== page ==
My decision is, I’m not going to migrate most of the short stories to IngramSpark. My best-selling shorts will go on IngramSpark, but that’s it.

I’m still going to migrate everything to my ISBNs, because I want that control. Pricing will change, new channels will open, and with my own ISBNs on everything I will have the flexibility to take advantage of it. There’s a big comfortable difference between “finish this before an unknown deadline a few weeks from now, or else!” and “try to polish this off before 2019.”

What about larger books? Let’s check out my nerd cozy mystery git commit murder. While I should revisit the pricing in light of exchange rate changes, the comparison should still make sense.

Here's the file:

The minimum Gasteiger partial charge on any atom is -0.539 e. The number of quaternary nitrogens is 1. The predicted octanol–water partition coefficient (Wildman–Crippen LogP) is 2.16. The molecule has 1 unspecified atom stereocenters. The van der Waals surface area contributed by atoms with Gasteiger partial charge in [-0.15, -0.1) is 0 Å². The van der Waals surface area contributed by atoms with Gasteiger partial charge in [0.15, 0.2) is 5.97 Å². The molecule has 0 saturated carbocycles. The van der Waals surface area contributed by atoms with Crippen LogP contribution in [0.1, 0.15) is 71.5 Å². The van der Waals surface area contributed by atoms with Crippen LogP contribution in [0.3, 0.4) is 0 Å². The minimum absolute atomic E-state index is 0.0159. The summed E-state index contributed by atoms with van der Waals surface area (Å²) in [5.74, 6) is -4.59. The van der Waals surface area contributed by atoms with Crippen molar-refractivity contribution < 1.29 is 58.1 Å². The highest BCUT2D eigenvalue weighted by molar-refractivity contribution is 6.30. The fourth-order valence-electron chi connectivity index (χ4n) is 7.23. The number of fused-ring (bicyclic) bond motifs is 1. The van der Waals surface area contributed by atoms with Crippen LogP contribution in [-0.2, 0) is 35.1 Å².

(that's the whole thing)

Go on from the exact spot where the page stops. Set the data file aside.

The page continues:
CreateSpace Expanded DistributionIngramSparkCreateSpace to AmazonKDP Print
US ($14.99 retail)$2.00$3.16$5.00$5.01
UK (£11.99 retail)n/a£2.48£3.87£3.88
EU (€12.99 retail)n/a€2.38€4.65€4.06

The difference between CSED and IngramSpark really shines on larger books. I make a penny more in the UK, and less in the EU? Uh, okay, fine, I guess.

Before someone asks why I make more on novels than short stories, it’s because 1) they took longer to write, and 2) bookstores make their money based on the sale price. A bookstore won’t handle a book unless they can make a few bucks off it. A book like git commit murder or FreeBSD Mastery: Specialty Filesystems has a narrow audience, and cutting the price to $0.99 is not going to improve my sales.